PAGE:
… is from the late Clemson University (and GMU) economist Bob Tollison:
We’re all part of the equilibrium.
With this short observation, Bob meant to cheer scholars who cannot perceive the consequences of their work on public policy and law. These few words – which I heard Bob say verbally several times in his distinctive and warm South Carolina accent – are an economist’s economist’s way of saying to scholars whose work he admired ‘No matter how bad things might be, they’d be worse if you hadn’t done what you do. Although you might not realize it, your good work at least helps to keep things from being even worse and just might, one day, be part of the impetus that makes for positive improvement.’
Bob died suddenly this morning in Clemson. He was 74. Bob was one of the most prolific economists of his generation. His special genius was in using basic economic principles to formulate empirically testable hypotheses about political decision-making and about the formation of, and changes in, political institutions. His 1982 essay in Kyklos – “Rent Seeking: A Survey” – remains one of the best articles of its kind that I’ve ever read, for not only did Bob there fully and impressively survey and summarize the rent-seeking literature as it stood in the early 1980s, he also, in that same article, pointed productively to new avenues for further research.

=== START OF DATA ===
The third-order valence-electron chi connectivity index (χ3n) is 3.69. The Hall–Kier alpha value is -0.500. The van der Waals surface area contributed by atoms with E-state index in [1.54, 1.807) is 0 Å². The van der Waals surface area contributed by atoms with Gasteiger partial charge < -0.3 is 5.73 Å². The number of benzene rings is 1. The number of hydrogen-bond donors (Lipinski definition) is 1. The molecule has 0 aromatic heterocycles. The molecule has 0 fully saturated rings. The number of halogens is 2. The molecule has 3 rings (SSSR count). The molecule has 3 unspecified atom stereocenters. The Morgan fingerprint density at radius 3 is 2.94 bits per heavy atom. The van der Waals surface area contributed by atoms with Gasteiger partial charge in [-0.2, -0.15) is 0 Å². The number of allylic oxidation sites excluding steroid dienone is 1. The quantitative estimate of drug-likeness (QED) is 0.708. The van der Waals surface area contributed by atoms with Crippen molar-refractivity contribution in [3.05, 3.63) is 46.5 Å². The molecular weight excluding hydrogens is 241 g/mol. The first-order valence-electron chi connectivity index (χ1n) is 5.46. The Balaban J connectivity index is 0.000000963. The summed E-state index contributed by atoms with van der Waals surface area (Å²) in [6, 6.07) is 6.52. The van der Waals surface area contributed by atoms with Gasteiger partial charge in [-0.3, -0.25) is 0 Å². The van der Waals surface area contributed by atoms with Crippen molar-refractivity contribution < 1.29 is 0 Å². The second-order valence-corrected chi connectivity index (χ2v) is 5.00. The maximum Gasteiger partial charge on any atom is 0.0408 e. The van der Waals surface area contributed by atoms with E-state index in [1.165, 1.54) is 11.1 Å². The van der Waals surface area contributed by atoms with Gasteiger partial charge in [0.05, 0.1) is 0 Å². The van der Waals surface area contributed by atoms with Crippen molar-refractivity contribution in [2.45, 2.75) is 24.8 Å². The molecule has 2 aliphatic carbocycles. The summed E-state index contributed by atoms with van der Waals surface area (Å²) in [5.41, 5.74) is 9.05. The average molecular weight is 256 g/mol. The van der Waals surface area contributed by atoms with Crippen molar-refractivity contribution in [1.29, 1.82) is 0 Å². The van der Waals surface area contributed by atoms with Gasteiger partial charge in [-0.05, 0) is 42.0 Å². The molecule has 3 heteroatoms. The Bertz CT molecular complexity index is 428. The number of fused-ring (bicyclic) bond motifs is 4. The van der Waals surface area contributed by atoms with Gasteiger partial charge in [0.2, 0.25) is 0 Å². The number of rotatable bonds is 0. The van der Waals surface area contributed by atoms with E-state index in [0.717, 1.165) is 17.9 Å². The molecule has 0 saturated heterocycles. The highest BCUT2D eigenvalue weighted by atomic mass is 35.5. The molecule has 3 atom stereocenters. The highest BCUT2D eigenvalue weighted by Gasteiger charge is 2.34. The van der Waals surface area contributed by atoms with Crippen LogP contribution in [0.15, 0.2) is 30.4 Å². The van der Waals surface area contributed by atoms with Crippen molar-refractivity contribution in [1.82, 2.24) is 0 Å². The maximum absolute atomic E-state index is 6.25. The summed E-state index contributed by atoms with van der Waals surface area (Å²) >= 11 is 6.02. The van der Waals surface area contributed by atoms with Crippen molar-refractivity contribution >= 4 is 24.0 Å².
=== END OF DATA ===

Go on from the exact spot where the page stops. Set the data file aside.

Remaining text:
No political act, no collective arrangement, no historical development that caught Bob’s capacious attention escaped Bob’s remarkable capacity to identify that act’s or that arrangement’s or that development’s likely material gainers and likely material losers. I never met anyone who was as completely inoculated against the romance of politics as was Bob Tollison.
Bob – being then at GMU and a close friend and former colleague of (and co-author with) my dissertation advisor, Bob Ekelund – was instrumental in helping me to land my first faculty position (at George Mason Econ in 1985). I likely never thanked him adequately for that help.
Bob will be missed mightily by many, including me, for he was an especially big part of the equilibrium.